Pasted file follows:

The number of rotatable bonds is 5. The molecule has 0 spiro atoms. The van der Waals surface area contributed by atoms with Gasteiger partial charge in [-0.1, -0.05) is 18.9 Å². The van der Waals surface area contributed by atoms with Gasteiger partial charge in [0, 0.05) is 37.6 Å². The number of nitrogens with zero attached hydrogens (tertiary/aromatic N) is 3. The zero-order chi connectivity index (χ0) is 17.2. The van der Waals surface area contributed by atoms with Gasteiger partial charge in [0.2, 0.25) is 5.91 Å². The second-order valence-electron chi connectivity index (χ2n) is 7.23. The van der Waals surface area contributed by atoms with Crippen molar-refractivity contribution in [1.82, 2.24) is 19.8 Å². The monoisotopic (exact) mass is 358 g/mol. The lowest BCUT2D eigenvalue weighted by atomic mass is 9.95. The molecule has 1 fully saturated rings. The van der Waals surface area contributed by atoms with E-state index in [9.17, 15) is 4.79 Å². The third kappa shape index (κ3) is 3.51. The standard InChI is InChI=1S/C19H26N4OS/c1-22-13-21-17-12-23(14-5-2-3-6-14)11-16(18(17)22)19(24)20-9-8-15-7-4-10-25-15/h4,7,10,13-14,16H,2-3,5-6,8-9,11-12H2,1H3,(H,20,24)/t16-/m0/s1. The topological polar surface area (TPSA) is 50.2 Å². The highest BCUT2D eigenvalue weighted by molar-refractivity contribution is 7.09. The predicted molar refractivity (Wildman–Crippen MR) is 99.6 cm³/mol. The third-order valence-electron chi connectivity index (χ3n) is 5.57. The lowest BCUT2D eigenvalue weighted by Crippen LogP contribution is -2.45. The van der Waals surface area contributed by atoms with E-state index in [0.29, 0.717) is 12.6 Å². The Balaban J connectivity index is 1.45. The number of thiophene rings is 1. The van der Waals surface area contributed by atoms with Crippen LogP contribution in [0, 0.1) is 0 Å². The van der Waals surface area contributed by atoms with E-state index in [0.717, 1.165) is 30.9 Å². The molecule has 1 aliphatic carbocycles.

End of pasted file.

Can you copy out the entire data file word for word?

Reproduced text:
The number of rotatable bonds is 5. The molecule has 0 spiro atoms. The van der Waals surface area contributed by atoms with Gasteiger partial charge in [-0.1, -0.05) is 18.9 Å². The van der Waals surface area contributed by atoms with Gasteiger partial charge in [0, 0.05) is 37.6 Å². The number of nitrogens with zero attached hydrogens (tertiary/aromatic N) is 3. The zero-order chi connectivity index (χ0) is 17.2. The van der Waals surface area contributed by atoms with Gasteiger partial charge in [0.2, 0.25) is 5.91 Å². The second-order valence-electron chi connectivity index (χ2n) is 7.23. The van der Waals surface area contributed by atoms with Crippen molar-refractivity contribution in [1.82, 2.24) is 19.8 Å². The monoisotopic (exact) mass is 358 g/mol. The lowest BCUT2D eigenvalue weighted by atomic mass is 9.95. The molecule has 1 fully saturated rings. The van der Waals surface area contributed by atoms with E-state index in [9.17, 15) is 4.79 Å². The third kappa shape index (κ3) is 3.51. The standard InChI is InChI=1S/C19H26N4OS/c1-22-13-21-17-12-23(14-5-2-3-6-14)11-16(18(17)22)19(24)20-9-8-15-7-4-10-25-15/h4,7,10,13-14,16H,2-3,5-6,8-9,11-12H2,1H3,(H,20,24)/t16-/m0/s1. The topological polar surface area (TPSA) is 50.2 Å². The highest BCUT2D eigenvalue weighted by molar-refractivity contribution is 7.09. The predicted molar refractivity (Wildman–Crippen MR) is 99.6 cm³/mol. The third-order valence-electron chi connectivity index (χ3n) is 5.57. The lowest BCUT2D eigenvalue weighted by Crippen LogP contribution is -2.45. The van der Waals surface area contributed by atoms with E-state index in [0.29, 0.717) is 12.6 Å². The Balaban J connectivity index is 1.45. The number of thiophene rings is 1. The van der Waals surface area contributed by atoms with Crippen LogP contribution in [0, 0.1) is 0 Å². The van der Waals surface area contributed by atoms with E-state index in [0.717, 1.165) is 30.9 Å². The molecule has 1 aliphatic carbocycles.